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Cancer support charity, Recovery Haven Kerry, will host a free creative workshop for children impacted by cancer this coming Thursday (September 30).

The online event has been organised to mark Childhood Cancer Awareness Month this September and will be facilitated by Recovery Haven Kerry deputy manager and art therapist, Katie O’Donoghue from Killarney.

The workshop, which takes place via Zoom at 6.30pm, is aimed at children who have been impacted by cancer in any way and will also see Katie read from her debut children’s book, ‘‘The Little Squirrel Who Worried’.

Workshop facilitator, Katie, has worked for many years as a child and young people’s therapist with the NHS, before returning to her native Killarney this year. Her background is in fine art and design and she has a Masters degree in Art Psychotherapy.

If you would like to register your child for this free online workshop, please contact Recovery Haven Kerry on 066 7192122 to book your place.

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Not to be for Killarney as Waterford named Best Place to Live in Ireland

While Killarney made it through to the last five, in the end it was Waterford City which claimed the overall title of Best Place to Live in Ireland 2021. While the city was the unanimous choice of the judging panel it had to beat off stiff competition from Killarney and three other shortlisted locations: Clonakilty, […]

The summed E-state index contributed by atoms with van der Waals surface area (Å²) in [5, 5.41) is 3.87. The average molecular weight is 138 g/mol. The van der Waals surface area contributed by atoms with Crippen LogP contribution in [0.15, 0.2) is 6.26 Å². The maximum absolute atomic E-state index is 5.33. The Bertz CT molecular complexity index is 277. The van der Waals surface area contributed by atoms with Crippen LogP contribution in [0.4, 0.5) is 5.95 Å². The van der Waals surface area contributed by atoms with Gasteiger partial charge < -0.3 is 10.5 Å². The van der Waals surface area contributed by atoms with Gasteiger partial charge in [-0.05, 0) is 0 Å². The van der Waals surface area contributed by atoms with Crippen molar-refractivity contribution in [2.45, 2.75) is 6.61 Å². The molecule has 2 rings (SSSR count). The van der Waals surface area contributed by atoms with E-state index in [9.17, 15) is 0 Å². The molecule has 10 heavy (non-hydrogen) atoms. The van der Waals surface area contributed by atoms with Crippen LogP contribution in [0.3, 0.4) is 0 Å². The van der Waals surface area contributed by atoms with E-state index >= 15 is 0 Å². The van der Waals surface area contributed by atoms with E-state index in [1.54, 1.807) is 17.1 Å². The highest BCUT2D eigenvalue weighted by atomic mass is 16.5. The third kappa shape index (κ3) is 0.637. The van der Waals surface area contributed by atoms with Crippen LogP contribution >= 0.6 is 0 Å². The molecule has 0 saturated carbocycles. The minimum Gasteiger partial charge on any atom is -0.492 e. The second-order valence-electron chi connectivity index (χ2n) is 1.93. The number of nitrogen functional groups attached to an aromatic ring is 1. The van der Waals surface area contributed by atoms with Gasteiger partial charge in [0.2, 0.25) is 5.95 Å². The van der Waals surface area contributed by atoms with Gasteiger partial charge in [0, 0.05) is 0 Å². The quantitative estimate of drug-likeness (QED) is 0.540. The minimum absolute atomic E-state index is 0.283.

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While Killarney made it through to the last five, in the end it was Waterford City which claimed the overall title of Best Place to Live in Ireland 2021.

While the city was the unanimous choice of the judging panel it had to beat off stiff competition from Killarney and three other shortlisted locations: Clonakilty, Co Cork, Galway city and the village of Glaslough in Co Monaghan.

Among the things which impressed the judges about Waterford were its beautiful buildings, its liveability, its pedestrian friendly public space, its weather, and its easy access to the Comeragh Mountains and the Copper Coast.

The Chair of the judging panel Conor Goodman congratulated Killarney on its fine showing in the competition.

“Given the level of entries and the extremely high standard of those entries, making it into the Best 5 Places to Live in Ireland really is a wonderful achievement which I’m sure everyone in Killarney and Kerry is really proud of. We were delighted with the level of interest in the competition and would like to thank everyone who nominated a place or who engaged with us on it.”

The Irish Times Best Place to Live in Ireland contest, which is supported by Randox Health, began in June.

In total 470 locations were nominated by more than 2,400 people from all 32 counties for the title of ‘Best Place to Live in Ireland 2021’.